In the course of routine monitoring, you may find proprietary company information on the dark web. So should you try to buy it back? The short answer is that in most cases, the legal and reputational risks outweigh the benefits of buying information. Here’s a closer look at eight of those risks.
One day I received a call from Sarah*, the in-house counsel of a large financial institution. “Amua [information security] The team did a routine search and found a list of our employee passwords being sold on the dark web,” he told me. “Businessmen want to buy it back. What should we do? Should we buy it ourselves? Are there any drawbacks?”
I get calls like this all the time, and the short answer is that in most cases, the legal and reputational risks outweigh the benefits of buying information. Cybercriminals often use the dark web – a hotbed of criminal and illegal activity – to sell data from companies they have gained unauthorized access to through credential stuffing attacks. , phishing attacks, hacking, or even leaks from a company insider.
Legal and reputational risks include:
This raises the price of your company’s data and puts a target on your back.
If you buy your company’s data, not only can the data itself become more expensive – you also risk gaining a reputation as a company that will pay, making you a more desirable target for future cyber extortion. and ransomware attacks.
Even if cybercriminals don’t know that your company is the buyer, they can still notice that the data is being sold. If they find out that your company is the buyer, they may announce it to their own teams, putting your company at further reputational risk.
You don’t know what you get or that data.
Buying data from the dark web is really dangerous, because you often buy it from unreliable characters – either threat actors or someone who buys it illegally from hackers. The data may have malicious code in it and/or contain a Trojan horse that could potentially give cybercriminals unauthorized access to company systems.
The data may contain confidential or proprietary information from other companies.
Vendors may offer your company data in combination with data from other sources, including your competitors or business partners. You won’t know it until it’s too late. The owners of that data may claim that your company violated confidentiality agreements or other laws (misappropriation of trade secrets or worse, receipt of stolen property).
Your purchase can be made triggers notification obligations and increased regulatory risk.
Purchasing data can provide you with evidence that your data has been exfiltrated, triggering reporting requirements to consumers and regulators, opening you to the risk of litigation and enforcement actions. At best, you are put in the difficult position of determining whether regulatory notices are triggered or take the chance that a regulator will later admit that it should have been notified.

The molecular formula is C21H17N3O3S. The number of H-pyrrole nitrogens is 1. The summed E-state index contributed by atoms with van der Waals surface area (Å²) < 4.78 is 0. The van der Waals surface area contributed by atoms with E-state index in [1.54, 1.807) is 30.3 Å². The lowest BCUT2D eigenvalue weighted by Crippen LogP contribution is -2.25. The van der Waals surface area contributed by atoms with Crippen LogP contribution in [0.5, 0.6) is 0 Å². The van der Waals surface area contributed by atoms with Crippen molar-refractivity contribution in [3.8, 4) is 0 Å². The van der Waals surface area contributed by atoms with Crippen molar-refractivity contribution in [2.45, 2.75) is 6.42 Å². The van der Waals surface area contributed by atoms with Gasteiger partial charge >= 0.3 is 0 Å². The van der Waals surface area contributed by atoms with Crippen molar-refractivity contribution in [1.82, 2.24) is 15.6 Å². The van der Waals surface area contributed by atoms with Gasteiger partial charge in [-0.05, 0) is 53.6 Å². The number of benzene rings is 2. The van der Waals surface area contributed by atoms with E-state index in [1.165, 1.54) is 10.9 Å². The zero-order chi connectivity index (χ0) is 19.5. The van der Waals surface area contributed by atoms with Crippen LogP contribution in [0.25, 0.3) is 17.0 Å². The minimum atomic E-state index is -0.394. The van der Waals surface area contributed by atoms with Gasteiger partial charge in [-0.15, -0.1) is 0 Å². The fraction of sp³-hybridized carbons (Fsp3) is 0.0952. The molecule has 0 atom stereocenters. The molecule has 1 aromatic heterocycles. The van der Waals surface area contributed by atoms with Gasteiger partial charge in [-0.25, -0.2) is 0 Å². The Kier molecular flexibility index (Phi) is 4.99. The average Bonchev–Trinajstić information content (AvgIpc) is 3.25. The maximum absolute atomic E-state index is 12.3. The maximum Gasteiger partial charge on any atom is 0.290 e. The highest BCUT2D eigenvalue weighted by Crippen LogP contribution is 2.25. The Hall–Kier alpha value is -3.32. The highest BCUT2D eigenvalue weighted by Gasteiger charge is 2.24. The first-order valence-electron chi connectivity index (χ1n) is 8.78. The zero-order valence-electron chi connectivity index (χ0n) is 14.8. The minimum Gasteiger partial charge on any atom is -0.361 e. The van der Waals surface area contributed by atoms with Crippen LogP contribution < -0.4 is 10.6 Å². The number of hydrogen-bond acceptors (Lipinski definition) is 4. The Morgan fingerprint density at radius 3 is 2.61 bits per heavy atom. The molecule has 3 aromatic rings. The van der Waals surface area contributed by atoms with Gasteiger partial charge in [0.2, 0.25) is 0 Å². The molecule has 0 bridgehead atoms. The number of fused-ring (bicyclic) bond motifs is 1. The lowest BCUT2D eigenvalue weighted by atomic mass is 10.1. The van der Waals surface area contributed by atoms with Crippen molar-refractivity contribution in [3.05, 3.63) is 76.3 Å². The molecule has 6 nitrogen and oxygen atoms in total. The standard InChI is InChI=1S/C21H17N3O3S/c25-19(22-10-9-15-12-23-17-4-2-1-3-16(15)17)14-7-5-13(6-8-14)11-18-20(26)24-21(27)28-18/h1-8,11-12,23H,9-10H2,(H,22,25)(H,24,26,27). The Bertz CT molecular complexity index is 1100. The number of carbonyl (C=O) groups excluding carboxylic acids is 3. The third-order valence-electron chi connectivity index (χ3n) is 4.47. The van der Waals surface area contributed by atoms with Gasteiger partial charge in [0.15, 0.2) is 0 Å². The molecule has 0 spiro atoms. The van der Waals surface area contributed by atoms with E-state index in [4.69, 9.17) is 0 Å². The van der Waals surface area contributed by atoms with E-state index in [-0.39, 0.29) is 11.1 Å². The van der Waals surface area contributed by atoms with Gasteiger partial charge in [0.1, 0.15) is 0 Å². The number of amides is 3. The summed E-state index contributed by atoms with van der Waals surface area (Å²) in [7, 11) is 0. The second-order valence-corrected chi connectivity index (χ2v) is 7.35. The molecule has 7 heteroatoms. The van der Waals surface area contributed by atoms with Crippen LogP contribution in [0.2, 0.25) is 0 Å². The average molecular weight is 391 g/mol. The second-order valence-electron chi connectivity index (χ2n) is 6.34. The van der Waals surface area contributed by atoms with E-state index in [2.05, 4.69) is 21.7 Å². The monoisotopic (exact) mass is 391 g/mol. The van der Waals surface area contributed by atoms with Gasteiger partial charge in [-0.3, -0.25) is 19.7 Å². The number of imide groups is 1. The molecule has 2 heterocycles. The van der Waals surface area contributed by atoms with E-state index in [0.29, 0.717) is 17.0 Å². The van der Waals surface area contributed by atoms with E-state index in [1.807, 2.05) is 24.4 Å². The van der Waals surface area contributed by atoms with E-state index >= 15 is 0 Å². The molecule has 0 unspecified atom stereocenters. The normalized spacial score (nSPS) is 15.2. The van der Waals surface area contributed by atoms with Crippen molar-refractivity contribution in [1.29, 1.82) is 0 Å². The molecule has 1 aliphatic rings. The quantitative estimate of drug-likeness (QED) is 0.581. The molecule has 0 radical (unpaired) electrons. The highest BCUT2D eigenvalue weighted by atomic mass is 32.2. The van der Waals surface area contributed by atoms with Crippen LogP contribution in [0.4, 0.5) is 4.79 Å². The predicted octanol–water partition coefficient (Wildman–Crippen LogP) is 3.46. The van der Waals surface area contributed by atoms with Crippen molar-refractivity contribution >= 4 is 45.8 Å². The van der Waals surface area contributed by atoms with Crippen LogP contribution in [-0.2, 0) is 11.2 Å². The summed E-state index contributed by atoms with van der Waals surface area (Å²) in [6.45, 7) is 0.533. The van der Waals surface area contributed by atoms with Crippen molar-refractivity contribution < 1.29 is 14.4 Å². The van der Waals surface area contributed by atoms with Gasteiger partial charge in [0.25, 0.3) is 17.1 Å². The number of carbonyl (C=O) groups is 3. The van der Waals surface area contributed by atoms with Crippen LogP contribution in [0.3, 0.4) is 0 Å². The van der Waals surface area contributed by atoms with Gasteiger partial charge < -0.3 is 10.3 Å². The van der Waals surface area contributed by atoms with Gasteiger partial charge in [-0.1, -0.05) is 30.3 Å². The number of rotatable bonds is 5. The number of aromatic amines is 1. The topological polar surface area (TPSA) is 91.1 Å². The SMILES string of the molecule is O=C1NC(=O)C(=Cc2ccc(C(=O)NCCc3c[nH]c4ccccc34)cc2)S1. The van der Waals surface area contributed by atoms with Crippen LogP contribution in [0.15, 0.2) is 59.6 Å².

Your purchase potential even in violation of US sanctions.
Because it is difficult to ascertain the identity of the seller, purchasing the data may open your company to liability for violating Treasury Department rules if the threat actors are affiliated with sanctioned countries. The US Department of the Treasury’s Office of Foreign Assets Control (“OFAC”) brings enforcement actions against businesses that make payments to threaten actors when those payments constitute violations of US sanctions.
Even if you use a third party can be purchased, your company may still have exposure.
A third-party service has access to your company’s customer, vendor, and employee data, putting that data at increased risk. And you may still be open to payment management liability.
You can be sued by individuals whose DATA exposed.
You may be legally obligated to notify individuals that you have found their data on the dark web. These individuals may accuse your company of improperly safeguarding their data, perhaps unfairly assuming that the breach of the company’s systems or as a result of the company’s fault. This can lead to loss of business and possible lawsuits.
The information will be live on anger web.
Since you are dealing with cybercriminals or their associates, there is no guarantee that the purchase will bring data that is fully protected. The seller may not own or control all copies of your stolen data and therefore cannot prevent further sale or distribution. Or they may continue to sell your data to others themselves.
Buying data unrelated to your company’s business from the dark web is not advisable for many of the same reasons mentioned above. Your company will expose itself to the risk of receiving stolen information or even trade secrets of competitors, creating legal and reputational risk. There is no scenario where this can be good.
We understand that there may be certain circumstances where your company would still consider purchasing information from the dark web. These purchases should be rare and made with great care. In these circumstances, an OFAC analysis should also be performed to reduce the risk that you are purchasing data from an authorized country or individual.